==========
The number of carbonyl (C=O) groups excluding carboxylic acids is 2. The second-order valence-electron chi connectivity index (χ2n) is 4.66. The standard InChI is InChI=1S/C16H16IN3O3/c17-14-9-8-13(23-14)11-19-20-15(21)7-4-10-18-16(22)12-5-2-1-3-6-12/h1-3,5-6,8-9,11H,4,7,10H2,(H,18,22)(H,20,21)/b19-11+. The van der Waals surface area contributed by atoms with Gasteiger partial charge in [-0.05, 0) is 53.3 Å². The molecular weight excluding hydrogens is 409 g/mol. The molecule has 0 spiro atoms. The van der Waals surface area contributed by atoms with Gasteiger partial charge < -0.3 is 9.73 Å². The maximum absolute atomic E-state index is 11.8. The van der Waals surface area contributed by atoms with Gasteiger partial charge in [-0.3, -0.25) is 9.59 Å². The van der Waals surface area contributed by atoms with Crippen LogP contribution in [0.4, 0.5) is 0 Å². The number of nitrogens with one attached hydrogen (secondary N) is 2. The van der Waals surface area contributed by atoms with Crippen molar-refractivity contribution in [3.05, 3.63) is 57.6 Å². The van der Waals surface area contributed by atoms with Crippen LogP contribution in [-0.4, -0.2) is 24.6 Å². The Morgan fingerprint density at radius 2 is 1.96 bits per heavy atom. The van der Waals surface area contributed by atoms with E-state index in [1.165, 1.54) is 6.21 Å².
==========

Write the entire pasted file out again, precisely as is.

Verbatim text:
The number of carbonyl (C=O) groups excluding carboxylic acids is 2. The second-order valence-electron chi connectivity index (χ2n) is 4.66. The standard InChI is InChI=1S/C16H16IN3O3/c17-14-9-8-13(23-14)11-19-20-15(21)7-4-10-18-16(22)12-5-2-1-3-6-12/h1-3,5-6,8-9,11H,4,7,10H2,(H,18,22)(H,20,21)/b19-11+. The van der Waals surface area contributed by atoms with Gasteiger partial charge in [-0.05, 0) is 53.3 Å². The molecular weight excluding hydrogens is 409 g/mol. The molecule has 0 spiro atoms. The van der Waals surface area contributed by atoms with Gasteiger partial charge < -0.3 is 9.73 Å². The maximum absolute atomic E-state index is 11.8. The van der Waals surface area contributed by atoms with Gasteiger partial charge in [-0.3, -0.25) is 9.59 Å². The van der Waals surface area contributed by atoms with Crippen LogP contribution in [0.4, 0.5) is 0 Å². The number of nitrogens with one attached hydrogen (secondary N) is 2. The van der Waals surface area contributed by atoms with Crippen molar-refractivity contribution in [3.05, 3.63) is 57.6 Å². The van der Waals surface area contributed by atoms with Crippen LogP contribution in [-0.4, -0.2) is 24.6 Å². The Morgan fingerprint density at radius 2 is 1.96 bits per heavy atom. The van der Waals surface area contributed by atoms with E-state index in [1.165, 1.54) is 6.21 Å².